Genius at Work
When we think luxury, constant reinvention doesn’t necessarily spring to mind. Those who seek renewal are generally better off heading for hip-hop or Madonna to see how it’s done; those experts sample the past and reconfigure it for a generation whose own history is still measured in years, not decades—let alone centuries.
And therein lies the struggle for most luxury brands: how to reconcile tradition with the sort of irreverence (and bling) that today’s consumers associate with status and wealth. So how do those behind the 152-year-old Louis Vuitton brand do it?
Setting their elite history to a pulsing, throbbing beat has made LV fashion’s pop chameleon. “We have the strength of our roots and, yet, we never hesitate in front of new ideas, like reinventing the Monogram bag in denim and creating a new identity,” says Yves Carcelle, president and CEO of Louis Vuitton. “When you carry Vuitton, you carry more than 150 years of craftsmanship, amazing quality and the memory of the last Marc Jacobs show. There is real emotion in that, and to me that is luxury.”
If Vuitton has street cred, it is thanks to the arrival of Marc Jacobs in 1997. A born-and-bred New Yorker, Jacobs has a personal style that is comfortable and off-the-cuff—if it weren’t cool, it would be nerdy. That his streetwise signature fashion and his ladylike looks for Vuitton have made him the unrivaled king of cool on both sides of the Atlantic is something that, with typical eloquence and self-effacement, the designer attributes to naturalness and honesty. “I really think it comes from a variety of people,” he told FLARE. “It is about keeping an open mind to new and different things and keeping an integrity and an openness to clothes.”
Fast-forward to last fall, when the house partied rock-star style with a fashion show and reception in the newly restored turn-of-the-century museum Petit Palais. The building was splashed in a projection of the Monogram logo. At the party afterward, the main attraction was a performance by burlesque star Dita Von Teese, whose signature number starts with a bubblebath in an oversized champagne glass. A few blocks up the Champs-Elys ées, the brand was inaugurating its new Paris flagship, a promenade called the Maison Champs-Elysées. It’s another landmark building, one with a soaring atrium, “metallic skin” walls and contemporary artwork by Danish artist Olafur Eliasson (a pitch-dark elevator) and a cultural space upstairs, the Espace Louis Vuitton, which opened with a temporary photo exhibiton of the work of artist Vanessa Beecroft.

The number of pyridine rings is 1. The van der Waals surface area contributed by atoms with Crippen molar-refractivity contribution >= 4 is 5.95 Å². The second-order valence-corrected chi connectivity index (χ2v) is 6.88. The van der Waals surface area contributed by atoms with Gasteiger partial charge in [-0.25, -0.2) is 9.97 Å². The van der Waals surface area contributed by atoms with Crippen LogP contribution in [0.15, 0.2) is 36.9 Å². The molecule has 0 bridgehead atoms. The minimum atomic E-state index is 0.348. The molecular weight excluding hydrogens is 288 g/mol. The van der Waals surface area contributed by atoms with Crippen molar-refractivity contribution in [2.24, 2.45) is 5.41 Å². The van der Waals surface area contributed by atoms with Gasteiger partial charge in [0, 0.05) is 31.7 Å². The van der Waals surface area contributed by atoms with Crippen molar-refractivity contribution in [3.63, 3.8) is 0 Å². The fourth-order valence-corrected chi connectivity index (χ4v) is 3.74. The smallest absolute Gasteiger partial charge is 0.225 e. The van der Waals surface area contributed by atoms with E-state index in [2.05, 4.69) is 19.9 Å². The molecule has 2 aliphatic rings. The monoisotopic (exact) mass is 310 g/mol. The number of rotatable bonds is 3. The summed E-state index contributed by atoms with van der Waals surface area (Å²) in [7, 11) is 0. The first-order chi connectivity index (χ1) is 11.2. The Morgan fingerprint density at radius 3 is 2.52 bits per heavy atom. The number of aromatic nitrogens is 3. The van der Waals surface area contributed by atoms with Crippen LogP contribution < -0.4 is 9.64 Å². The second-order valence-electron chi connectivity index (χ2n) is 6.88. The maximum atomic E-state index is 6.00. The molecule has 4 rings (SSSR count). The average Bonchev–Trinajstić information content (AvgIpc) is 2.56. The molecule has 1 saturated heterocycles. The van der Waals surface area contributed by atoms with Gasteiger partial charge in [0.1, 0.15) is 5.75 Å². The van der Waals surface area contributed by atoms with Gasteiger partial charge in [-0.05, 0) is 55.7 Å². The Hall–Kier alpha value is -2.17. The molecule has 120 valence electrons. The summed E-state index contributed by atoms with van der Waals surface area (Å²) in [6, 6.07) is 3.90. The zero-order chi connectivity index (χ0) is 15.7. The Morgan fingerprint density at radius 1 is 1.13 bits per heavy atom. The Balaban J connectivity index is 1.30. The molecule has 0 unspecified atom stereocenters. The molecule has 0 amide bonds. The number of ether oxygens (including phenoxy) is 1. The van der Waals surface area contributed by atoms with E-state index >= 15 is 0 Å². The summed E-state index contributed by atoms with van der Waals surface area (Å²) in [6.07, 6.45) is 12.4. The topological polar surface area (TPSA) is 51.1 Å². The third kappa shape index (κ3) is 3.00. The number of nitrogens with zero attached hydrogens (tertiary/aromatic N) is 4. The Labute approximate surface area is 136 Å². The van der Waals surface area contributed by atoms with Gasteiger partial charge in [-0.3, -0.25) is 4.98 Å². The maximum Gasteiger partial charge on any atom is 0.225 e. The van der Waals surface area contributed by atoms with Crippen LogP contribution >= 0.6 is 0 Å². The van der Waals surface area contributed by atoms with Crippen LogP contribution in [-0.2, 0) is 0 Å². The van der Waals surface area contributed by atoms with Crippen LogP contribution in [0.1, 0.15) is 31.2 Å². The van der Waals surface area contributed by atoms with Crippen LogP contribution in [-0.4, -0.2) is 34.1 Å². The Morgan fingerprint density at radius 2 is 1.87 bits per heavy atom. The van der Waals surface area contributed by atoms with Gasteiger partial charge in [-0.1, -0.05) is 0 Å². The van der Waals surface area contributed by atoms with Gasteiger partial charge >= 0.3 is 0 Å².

At the Fall ’06 show, Jacobs sent out a sampling of rich layers and prim suits that would please any traditionalist, but also a disco-silver Monogram Miroir Keepall in embossed vinyl, a DJ bag with a gold headphone strap and oversized hoods in nylon and mink that were no runway stunt—they will actually hit shelves. Here was the designer who, in the early ’90s, invented grunge (which cost him his job at Perry Ellis at the time), riffing himself for France’s oldest luxury leather-goods maker. Could a French designer be this gutsy?
To read more about how Marc Jacobs is revitalizing Louis Vuitton, pick up Flare’s September issue – in stores now!